Opening quote on the screen:
“Knowledge management was a theory or rather a Weltanschauung supported by dysfunctional technology, while social computing represents an increasingly functional technology utilizing dysfunctional and outmoded theory.“
Focus: to put some things together … to build basic theory, and then at new and emergent methods. How do you effectively do system design and project management.
Taxonomy based design and other hierarchical approaches are bound to fail … there has to be room for human intervention. Eg, a new computer system that co-evolved with human intelligence, showing people what the system thought, and what the people were doing.
System development is not a linear progression.
– doing system requirements, then getting sign-off, then building systems … bound to fail from the very beginning.
– complete distributed computing challenges many ideas about system design.
– co-evolution is a key concept … eg, the brain and language co-evolve. We don’t remember the same thing in the same way twice.
Dave’s key concepts:
– Everything is fragmented. Found that summarization of documents is perhaps the wrong thing to do, because it’s access to the broad underlying fragments that are really helpful. People reasoning from the fragments can make much more effective decisions, than those who work from summarized information.
– … if this is the case, why is KM about putting summarization on the portal? Is it any wonder that people are leaping outside of the current systems.
– People make decisions based on patterns. The only people who make rational decisions are autistic … everyone else knows there is too much information for making true rational decisions. We don’t process information to make decisions. See The Curious Incident of the Dog in the Night-Time. The two departments at University who are partially autistic are economics and computer science.
– People by nature are messy. We create structures that work for a while, but then it breaks down and becomes messy, and then we re-structure again. This is made possible through social computing.
– Complexity and constraint … there are three types of systems … an audit system (the system constrains all behavior; works okay with a stable and closed system), a chaotic system, and a complex-adaptive system (light constraints enforced by the system, but people can make changes). The latter one can’t be managed or predicted in the future. Story: planning a party for 12 year old boys … on three different ways.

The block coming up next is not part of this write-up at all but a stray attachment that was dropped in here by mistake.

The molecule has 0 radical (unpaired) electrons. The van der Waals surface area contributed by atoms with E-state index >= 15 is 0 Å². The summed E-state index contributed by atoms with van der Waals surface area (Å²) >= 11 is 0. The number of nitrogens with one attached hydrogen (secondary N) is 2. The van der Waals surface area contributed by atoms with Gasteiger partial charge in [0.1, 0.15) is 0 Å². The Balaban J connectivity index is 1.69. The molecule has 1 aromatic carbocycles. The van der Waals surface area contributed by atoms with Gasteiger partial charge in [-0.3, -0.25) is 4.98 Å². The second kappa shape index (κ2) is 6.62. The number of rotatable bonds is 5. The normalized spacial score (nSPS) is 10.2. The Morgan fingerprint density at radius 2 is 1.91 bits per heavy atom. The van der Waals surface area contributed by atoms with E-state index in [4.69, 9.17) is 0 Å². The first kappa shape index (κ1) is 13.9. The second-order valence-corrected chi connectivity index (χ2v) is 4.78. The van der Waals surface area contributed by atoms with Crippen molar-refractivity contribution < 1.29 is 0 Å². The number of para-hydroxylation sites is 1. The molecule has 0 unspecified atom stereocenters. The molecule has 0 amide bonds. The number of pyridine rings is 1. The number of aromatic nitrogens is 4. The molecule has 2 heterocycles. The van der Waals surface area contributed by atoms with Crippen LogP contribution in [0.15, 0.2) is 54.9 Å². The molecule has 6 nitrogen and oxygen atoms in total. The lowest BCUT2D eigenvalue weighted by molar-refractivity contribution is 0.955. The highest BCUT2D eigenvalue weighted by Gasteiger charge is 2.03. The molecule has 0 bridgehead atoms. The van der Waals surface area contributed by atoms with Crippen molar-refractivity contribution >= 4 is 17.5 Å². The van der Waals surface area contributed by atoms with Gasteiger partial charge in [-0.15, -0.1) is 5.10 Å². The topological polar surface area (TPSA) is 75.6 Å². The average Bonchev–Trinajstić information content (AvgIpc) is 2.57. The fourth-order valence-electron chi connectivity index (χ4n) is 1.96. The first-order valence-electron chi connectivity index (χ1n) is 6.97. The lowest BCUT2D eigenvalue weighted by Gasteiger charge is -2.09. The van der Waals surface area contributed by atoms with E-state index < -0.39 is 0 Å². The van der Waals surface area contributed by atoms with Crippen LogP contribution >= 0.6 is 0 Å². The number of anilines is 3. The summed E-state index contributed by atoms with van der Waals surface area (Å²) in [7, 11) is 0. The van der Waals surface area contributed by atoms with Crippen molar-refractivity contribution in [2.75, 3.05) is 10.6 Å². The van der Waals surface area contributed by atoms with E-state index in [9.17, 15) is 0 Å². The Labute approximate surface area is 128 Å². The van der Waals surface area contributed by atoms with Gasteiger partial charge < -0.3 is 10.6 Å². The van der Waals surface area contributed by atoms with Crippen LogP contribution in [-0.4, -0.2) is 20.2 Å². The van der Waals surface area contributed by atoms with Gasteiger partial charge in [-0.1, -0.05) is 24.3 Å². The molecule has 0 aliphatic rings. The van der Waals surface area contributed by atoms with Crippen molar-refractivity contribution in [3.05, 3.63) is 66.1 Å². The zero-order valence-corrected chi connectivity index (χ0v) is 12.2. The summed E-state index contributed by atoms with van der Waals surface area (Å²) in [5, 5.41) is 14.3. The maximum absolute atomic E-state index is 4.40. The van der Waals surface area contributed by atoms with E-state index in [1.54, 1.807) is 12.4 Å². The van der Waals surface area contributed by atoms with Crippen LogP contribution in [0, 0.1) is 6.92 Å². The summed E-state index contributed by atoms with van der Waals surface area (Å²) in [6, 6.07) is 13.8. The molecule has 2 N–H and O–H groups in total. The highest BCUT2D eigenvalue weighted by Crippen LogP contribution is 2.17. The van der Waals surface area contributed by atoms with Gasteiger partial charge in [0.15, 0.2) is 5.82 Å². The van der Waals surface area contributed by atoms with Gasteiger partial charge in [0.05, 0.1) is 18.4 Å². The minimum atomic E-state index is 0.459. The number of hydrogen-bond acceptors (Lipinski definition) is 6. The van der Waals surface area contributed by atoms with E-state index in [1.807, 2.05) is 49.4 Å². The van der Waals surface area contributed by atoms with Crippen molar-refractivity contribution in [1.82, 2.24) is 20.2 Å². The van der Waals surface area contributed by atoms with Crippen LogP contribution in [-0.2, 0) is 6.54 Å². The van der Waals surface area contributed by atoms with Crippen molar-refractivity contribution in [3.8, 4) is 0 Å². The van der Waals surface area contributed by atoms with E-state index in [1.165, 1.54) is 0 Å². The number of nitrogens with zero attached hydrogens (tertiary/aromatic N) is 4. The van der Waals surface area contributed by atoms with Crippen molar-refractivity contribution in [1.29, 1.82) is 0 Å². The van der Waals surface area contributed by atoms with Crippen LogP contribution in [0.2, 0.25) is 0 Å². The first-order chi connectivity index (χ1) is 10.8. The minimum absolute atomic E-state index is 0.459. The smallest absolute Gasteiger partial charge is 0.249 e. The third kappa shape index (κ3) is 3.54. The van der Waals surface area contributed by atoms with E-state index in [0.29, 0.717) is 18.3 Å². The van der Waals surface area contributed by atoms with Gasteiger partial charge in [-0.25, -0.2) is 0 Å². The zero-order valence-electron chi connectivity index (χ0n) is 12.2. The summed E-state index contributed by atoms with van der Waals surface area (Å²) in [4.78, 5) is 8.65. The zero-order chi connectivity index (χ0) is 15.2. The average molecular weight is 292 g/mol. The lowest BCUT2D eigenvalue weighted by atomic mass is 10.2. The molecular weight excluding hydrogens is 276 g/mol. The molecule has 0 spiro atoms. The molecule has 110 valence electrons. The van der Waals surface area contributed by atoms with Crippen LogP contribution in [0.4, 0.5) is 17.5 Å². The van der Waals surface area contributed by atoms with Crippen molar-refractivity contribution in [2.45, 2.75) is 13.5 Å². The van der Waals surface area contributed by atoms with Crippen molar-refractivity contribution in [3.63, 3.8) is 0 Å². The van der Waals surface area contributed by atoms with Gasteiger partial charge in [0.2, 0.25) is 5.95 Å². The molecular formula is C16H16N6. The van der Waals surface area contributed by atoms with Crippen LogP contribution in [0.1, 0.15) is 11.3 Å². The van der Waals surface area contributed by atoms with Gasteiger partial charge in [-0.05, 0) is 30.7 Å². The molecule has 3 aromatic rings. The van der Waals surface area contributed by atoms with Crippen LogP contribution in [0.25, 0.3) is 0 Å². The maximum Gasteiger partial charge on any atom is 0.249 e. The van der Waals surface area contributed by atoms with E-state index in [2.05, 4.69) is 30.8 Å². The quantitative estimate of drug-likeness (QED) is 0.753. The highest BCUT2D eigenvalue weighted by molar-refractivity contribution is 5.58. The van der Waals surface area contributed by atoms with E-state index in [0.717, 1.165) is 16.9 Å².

– The more you put structures in place, the more you can’t see the real patterns. Have to shift from a fail-safe design to safe-fail experimentation.
– Natural numbers … 5 plus or minus 2, 15 is the maximum number of people you can trust, 150 is the maximum number of people we can have some acquaintance with. What works with small groups DOES NOT scale to much higher numbers. Fail to notice the human dynamics of collaboration.
– narrative based requirements … after 2-3 interviews, you will see what you have already seen. Therefore huge cognitive bias if you do interviews. One of Dave’s approaches is to collect 20000-30000 stories from the field, and then ask people to tag these into a central system. The metadata adds meaning to the content. Main metadata elicitation question: “What are the keywords about your story?”, not “What are the keywords in your story.”
– cross silo self-forming teams … get people to self-form into teams that have constraints. Allow people to self-form and to structure the problem in the way that works best.
– manage emergence
– “crews” … eg, you go on tour, and you go on watch. You become someone else during being on tour … you assume a role. Rituals will activate certain behaviors and patterns. Identify key roles and in expectation of roles. You don’t mind if people switch out of the team, because you can find another person who can do the role. A crew also gives a way of distributing authority without challenging status.
– “coherence mapping”
(photo to come)